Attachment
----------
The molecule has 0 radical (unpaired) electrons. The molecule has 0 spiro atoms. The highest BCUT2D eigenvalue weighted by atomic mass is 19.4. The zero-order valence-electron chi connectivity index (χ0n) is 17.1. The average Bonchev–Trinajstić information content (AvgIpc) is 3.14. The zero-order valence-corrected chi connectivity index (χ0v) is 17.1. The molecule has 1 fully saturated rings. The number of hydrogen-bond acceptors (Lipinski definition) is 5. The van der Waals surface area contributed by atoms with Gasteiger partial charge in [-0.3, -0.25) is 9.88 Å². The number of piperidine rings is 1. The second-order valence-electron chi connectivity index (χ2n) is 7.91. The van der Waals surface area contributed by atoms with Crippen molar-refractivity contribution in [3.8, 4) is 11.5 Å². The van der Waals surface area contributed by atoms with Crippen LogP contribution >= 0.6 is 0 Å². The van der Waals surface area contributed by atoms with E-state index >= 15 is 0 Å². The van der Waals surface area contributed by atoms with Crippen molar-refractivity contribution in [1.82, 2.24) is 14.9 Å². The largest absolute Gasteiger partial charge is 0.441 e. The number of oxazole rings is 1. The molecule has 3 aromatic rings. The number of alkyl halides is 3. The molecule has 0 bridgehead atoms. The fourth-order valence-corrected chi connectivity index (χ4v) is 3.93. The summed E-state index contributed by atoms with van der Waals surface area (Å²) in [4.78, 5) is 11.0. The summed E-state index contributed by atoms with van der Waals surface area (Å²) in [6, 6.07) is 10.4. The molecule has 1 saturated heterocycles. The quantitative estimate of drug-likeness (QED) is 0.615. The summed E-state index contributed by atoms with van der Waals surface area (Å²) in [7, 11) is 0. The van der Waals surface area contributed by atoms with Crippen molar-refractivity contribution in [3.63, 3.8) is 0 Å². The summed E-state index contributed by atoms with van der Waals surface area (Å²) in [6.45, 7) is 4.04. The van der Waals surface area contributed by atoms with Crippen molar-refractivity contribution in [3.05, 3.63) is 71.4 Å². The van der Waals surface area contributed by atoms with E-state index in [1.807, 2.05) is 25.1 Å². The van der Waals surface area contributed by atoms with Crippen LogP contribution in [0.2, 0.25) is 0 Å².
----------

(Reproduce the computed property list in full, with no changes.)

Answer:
The molecule has 0 radical (unpaired) electrons. The molecule has 0 spiro atoms. The highest BCUT2D eigenvalue weighted by atomic mass is 19.4. The zero-order valence-electron chi connectivity index (χ0n) is 17.1. The average Bonchev–Trinajstić information content (AvgIpc) is 3.14. The zero-order valence-corrected chi connectivity index (χ0v) is 17.1. The molecule has 1 fully saturated rings. The number of hydrogen-bond acceptors (Lipinski definition) is 5. The van der Waals surface area contributed by atoms with Gasteiger partial charge in [-0.3, -0.25) is 9.88 Å². The number of piperidine rings is 1. The second-order valence-electron chi connectivity index (χ2n) is 7.91. The van der Waals surface area contributed by atoms with Crippen molar-refractivity contribution in [3.8, 4) is 11.5 Å². The van der Waals surface area contributed by atoms with Crippen LogP contribution >= 0.6 is 0 Å². The van der Waals surface area contributed by atoms with E-state index >= 15 is 0 Å². The van der Waals surface area contributed by atoms with Crippen molar-refractivity contribution in [1.82, 2.24) is 14.9 Å². The largest absolute Gasteiger partial charge is 0.441 e. The number of oxazole rings is 1. The molecule has 3 aromatic rings. The number of alkyl halides is 3. The molecule has 0 bridgehead atoms. The fourth-order valence-corrected chi connectivity index (χ4v) is 3.93. The summed E-state index contributed by atoms with van der Waals surface area (Å²) in [4.78, 5) is 11.0. The summed E-state index contributed by atoms with van der Waals surface area (Å²) in [6, 6.07) is 10.4. The molecule has 1 saturated heterocycles. The quantitative estimate of drug-likeness (QED) is 0.615. The summed E-state index contributed by atoms with van der Waals surface area (Å²) in [7, 11) is 0. The van der Waals surface area contributed by atoms with Crippen molar-refractivity contribution in [3.63, 3.8) is 0 Å². The summed E-state index contributed by atoms with van der Waals surface area (Å²) in [6.45, 7) is 4.04. The van der Waals surface area contributed by atoms with Crippen molar-refractivity contribution in [3.05, 3.63) is 71.4 Å². The van der Waals surface area contributed by atoms with E-state index in [1.807, 2.05) is 25.1 Å². The van der Waals surface area contributed by atoms with Crippen LogP contribution in [0.2, 0.25) is 0 Å².